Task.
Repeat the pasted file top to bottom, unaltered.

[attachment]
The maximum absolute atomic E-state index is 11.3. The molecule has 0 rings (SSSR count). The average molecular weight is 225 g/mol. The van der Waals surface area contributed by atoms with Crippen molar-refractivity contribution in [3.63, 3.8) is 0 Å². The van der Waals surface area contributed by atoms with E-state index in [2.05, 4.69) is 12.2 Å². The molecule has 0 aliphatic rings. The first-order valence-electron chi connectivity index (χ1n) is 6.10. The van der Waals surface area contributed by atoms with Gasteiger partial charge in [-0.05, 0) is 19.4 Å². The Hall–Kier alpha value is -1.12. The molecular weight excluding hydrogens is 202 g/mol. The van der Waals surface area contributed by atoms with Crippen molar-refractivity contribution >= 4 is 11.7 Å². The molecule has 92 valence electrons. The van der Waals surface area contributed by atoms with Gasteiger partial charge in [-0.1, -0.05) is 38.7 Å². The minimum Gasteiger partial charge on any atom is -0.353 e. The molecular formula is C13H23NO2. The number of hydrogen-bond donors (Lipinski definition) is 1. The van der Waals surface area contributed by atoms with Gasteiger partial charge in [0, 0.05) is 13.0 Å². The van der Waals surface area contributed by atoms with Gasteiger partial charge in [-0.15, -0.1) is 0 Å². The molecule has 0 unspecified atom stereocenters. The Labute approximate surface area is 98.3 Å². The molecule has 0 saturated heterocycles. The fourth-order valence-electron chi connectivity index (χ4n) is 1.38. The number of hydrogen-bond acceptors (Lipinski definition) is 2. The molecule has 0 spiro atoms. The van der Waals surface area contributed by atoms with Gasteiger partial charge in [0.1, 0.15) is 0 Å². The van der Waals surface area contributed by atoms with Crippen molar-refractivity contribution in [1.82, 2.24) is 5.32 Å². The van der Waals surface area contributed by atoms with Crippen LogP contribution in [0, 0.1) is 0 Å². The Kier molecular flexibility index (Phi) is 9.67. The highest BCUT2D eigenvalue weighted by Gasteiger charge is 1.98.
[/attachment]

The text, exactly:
The maximum absolute atomic E-state index is 11.3. The molecule has 0 rings (SSSR count). The average molecular weight is 225 g/mol. The van der Waals surface area contributed by atoms with Crippen molar-refractivity contribution in [3.63, 3.8) is 0 Å². The van der Waals surface area contributed by atoms with E-state index in [2.05, 4.69) is 12.2 Å². The molecule has 0 aliphatic rings. The first-order valence-electron chi connectivity index (χ1n) is 6.10. The van der Waals surface area contributed by atoms with Gasteiger partial charge in [-0.05, 0) is 19.4 Å². The Hall–Kier alpha value is -1.12. The molecular weight excluding hydrogens is 202 g/mol. The van der Waals surface area contributed by atoms with Crippen molar-refractivity contribution >= 4 is 11.7 Å². The molecule has 92 valence electrons. The van der Waals surface area contributed by atoms with Gasteiger partial charge in [-0.1, -0.05) is 38.7 Å². The minimum Gasteiger partial charge on any atom is -0.353 e. The molecular formula is C13H23NO2. The number of hydrogen-bond donors (Lipinski definition) is 1. The van der Waals surface area contributed by atoms with Gasteiger partial charge in [0, 0.05) is 13.0 Å². The van der Waals surface area contributed by atoms with Gasteiger partial charge in [-0.15, -0.1) is 0 Å². The molecule has 0 unspecified atom stereocenters. The Labute approximate surface area is 98.3 Å². The molecule has 0 saturated heterocycles. The fourth-order valence-electron chi connectivity index (χ4n) is 1.38. The number of hydrogen-bond acceptors (Lipinski definition) is 2. The molecule has 0 spiro atoms. The van der Waals surface area contributed by atoms with Gasteiger partial charge in [0.1, 0.15) is 0 Å². The van der Waals surface area contributed by atoms with Crippen molar-refractivity contribution in [1.82, 2.24) is 5.32 Å². The van der Waals surface area contributed by atoms with Crippen LogP contribution in [0, 0.1) is 0 Å². The Kier molecular flexibility index (Phi) is 9.67. The highest BCUT2D eigenvalue weighted by Gasteiger charge is 1.98.